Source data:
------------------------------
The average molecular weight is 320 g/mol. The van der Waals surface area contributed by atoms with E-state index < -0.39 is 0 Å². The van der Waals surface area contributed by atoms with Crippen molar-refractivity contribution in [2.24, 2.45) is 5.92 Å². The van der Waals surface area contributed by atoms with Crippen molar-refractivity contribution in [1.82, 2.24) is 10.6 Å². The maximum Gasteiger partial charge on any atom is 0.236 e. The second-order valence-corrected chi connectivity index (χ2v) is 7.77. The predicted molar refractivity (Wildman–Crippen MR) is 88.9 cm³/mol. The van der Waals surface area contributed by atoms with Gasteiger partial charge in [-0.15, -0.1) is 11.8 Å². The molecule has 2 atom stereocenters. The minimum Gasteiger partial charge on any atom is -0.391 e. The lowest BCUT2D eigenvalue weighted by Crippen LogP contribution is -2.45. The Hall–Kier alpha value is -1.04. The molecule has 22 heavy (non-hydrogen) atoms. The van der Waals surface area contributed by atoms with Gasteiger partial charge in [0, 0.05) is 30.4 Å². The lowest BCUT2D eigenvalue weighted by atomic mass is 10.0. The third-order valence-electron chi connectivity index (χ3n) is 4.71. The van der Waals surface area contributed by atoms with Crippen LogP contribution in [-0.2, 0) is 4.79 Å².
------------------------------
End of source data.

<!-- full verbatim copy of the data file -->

The average molecular weight is 320 g/mol. The van der Waals surface area contributed by atoms with E-state index < -0.39 is 0 Å². The van der Waals surface area contributed by atoms with Crippen molar-refractivity contribution in [2.24, 2.45) is 5.92 Å². The van der Waals surface area contributed by atoms with Crippen molar-refractivity contribution in [1.82, 2.24) is 10.6 Å². The maximum Gasteiger partial charge on any atom is 0.236 e. The second-order valence-corrected chi connectivity index (χ2v) is 7.77. The predicted molar refractivity (Wildman–Crippen MR) is 88.9 cm³/mol. The van der Waals surface area contributed by atoms with Gasteiger partial charge in [-0.15, -0.1) is 11.8 Å². The molecule has 2 atom stereocenters. The minimum Gasteiger partial charge on any atom is -0.391 e. The lowest BCUT2D eigenvalue weighted by Crippen LogP contribution is -2.45. The Hall–Kier alpha value is -1.04. The molecule has 22 heavy (non-hydrogen) atoms. The van der Waals surface area contributed by atoms with Gasteiger partial charge in [0, 0.05) is 30.4 Å². The lowest BCUT2D eigenvalue weighted by atomic mass is 10.0. The third-order valence-electron chi connectivity index (χ3n) is 4.71. The van der Waals surface area contributed by atoms with Crippen LogP contribution in [-0.2, 0) is 4.79 Å².